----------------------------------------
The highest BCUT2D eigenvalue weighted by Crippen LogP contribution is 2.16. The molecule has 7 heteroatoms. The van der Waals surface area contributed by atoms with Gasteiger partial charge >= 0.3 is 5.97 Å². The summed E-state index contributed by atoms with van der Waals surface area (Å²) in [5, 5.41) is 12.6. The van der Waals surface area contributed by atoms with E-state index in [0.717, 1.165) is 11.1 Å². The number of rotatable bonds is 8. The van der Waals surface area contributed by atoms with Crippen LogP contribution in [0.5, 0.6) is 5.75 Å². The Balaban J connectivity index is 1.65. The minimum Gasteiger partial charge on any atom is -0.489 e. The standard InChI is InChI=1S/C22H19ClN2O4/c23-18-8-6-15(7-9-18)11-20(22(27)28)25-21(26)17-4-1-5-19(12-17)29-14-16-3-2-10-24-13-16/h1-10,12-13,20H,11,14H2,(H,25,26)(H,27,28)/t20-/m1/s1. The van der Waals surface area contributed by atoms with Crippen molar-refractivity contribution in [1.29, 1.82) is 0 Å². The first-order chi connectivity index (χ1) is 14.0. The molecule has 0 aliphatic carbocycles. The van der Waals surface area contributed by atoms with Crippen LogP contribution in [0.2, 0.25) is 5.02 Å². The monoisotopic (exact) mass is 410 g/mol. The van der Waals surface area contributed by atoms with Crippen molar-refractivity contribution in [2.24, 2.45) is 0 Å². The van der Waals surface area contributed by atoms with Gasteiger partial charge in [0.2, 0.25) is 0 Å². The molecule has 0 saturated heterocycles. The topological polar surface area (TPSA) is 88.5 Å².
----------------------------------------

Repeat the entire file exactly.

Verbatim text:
The highest BCUT2D eigenvalue weighted by Crippen LogP contribution is 2.16. The molecule has 7 heteroatoms. The van der Waals surface area contributed by atoms with Gasteiger partial charge >= 0.3 is 5.97 Å². The summed E-state index contributed by atoms with van der Waals surface area (Å²) in [5, 5.41) is 12.6. The van der Waals surface area contributed by atoms with E-state index in [0.717, 1.165) is 11.1 Å². The number of rotatable bonds is 8. The van der Waals surface area contributed by atoms with Crippen LogP contribution in [0.5, 0.6) is 5.75 Å². The Balaban J connectivity index is 1.65. The minimum Gasteiger partial charge on any atom is -0.489 e. The standard InChI is InChI=1S/C22H19ClN2O4/c23-18-8-6-15(7-9-18)11-20(22(27)28)25-21(26)17-4-1-5-19(12-17)29-14-16-3-2-10-24-13-16/h1-10,12-13,20H,11,14H2,(H,25,26)(H,27,28)/t20-/m1/s1. The van der Waals surface area contributed by atoms with Crippen molar-refractivity contribution in [1.29, 1.82) is 0 Å². The first-order chi connectivity index (χ1) is 14.0. The molecule has 0 aliphatic carbocycles. The van der Waals surface area contributed by atoms with Crippen LogP contribution in [0.2, 0.25) is 5.02 Å². The monoisotopic (exact) mass is 410 g/mol. The van der Waals surface area contributed by atoms with Crippen molar-refractivity contribution in [2.24, 2.45) is 0 Å². The van der Waals surface area contributed by atoms with Gasteiger partial charge in [0.2, 0.25) is 0 Å². The molecule has 0 saturated heterocycles. The topological polar surface area (TPSA) is 88.5 Å².